'The Two Towers' and the 2002 Movie Forecast | EW.com

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'The Two Towers' and the 2002 Movie Forecast

The next year will see everything from Harry Potter and "Spy Kids" sequels to Austin Powers and Sam Mendes' follow-up to "American Beauty"

MINORITY/REPORT
Steven Spielberg goes back to the future with a sci-fi thriller starring Tom Cruise as a killer crime-buster

Steven Spielberg comes to his interview with a warning. ”I don’t do these ‘let me sell my movies’ very well, so you’re probably not going to get very much out of me,” says the superstar director of Minority Report, his long-awaited sci-fi collaboration with superstar actor Tom Cruise. Yet, a few questions in, Spielberg starts gushing like a proud papa. Based on a Philip K. Dick short story, Report has Cruise playing a futuristic cop who can bust murderers before they kill, thanks to tips supplied by a team of seers (including Sweet and Lowdown’s Oscar nominee Samantha Morton). But when Cruise himself is accused, our hero goes on the run, trying to crack the crime he’s supposed to commit. ”If I had to make a blend, I would say it’s The Maltese Falcon meets Raiders of the Lost Ark, with just a touch of madness,” says Spielberg, adding that Report’s 477 special-effects shots are his most since Close Encounters of the Third Kind 25 years ago. Spielberg shot Report last summer, as his Stanley Kubrick homage A.I. was befuddling audiences and critics. Does he feel any pressure to bounce back strong? Nope. ”I feel like I’ve given my life over to pleasing audiences, and I feel like it’s my time to start pleasing myself,” he says. ”I’m not motivated to make records fall. If that interested me, I would have said yes to Harry Potter and the Sorcerer’s Stone. The lamppost knew that film was going to light the world on fire!” After back-to-back futuristic flicks, Spielberg says he’s looking forward to shooting Catch Me if You Can (due at year’s end), starring Leonardo DiCaprio and Tom Hanks and set in the 1960s—which is about as ”present-day” as Spielberg likes to get. ”My movies tend to be yesterday or tomorrow,” says the director, DreamWorks mogul, and father of seven. ”That tends to interest me more because, you know, I kinda have a pretty good present day going right now.” (June 28)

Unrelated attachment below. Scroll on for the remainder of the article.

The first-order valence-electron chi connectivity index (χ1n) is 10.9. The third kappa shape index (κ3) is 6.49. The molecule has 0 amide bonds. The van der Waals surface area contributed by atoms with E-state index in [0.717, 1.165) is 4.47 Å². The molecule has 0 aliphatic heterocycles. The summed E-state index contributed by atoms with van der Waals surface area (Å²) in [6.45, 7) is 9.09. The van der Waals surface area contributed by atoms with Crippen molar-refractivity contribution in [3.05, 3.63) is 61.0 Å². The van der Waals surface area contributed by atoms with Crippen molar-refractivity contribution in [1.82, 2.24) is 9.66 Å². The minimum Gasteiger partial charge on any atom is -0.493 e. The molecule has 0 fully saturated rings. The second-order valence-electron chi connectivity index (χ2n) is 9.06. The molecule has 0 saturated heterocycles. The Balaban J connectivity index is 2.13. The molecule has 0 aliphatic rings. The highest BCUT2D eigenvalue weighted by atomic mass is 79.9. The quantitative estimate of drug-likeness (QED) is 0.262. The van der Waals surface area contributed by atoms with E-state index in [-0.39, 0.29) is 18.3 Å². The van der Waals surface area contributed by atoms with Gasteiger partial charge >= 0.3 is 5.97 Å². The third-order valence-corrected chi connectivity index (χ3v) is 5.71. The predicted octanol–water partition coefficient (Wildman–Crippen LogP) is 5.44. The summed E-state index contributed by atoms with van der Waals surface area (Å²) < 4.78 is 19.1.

INSOMNIA
Al Pacino headlines a crime drama from the mastermind behind Memento

No, the title doesn’t refer to a condition caused by trying to follow up the art-house smash that made you both an Oscar hopeful and an EW Entertainer of the Year. Though it could. But Memento writer-director Chris Nolan may rest a bit easier knowing that his $50 million remake of the 1998 Scandinavian psychological thriller—about a sleepless cop investigating the murder of a teenage girl—stars Al Pacino, Hilary Swank, and Robin Williams (playing a very bad guy). ”It has been logarithmic growth. I mean, Al f—ing Pacino,” marvels the director, who moved the action to Alaska and recast the lead detective role to make Pacino a visiting, highly respected cop from Los Angeles. ”But I didn’t really notice how big this was until my brother came up to visit. He wrote the story Memento was based on and worked on the actual production of the movie. Seeing his reaction, I was like, Whoa!” (May 24)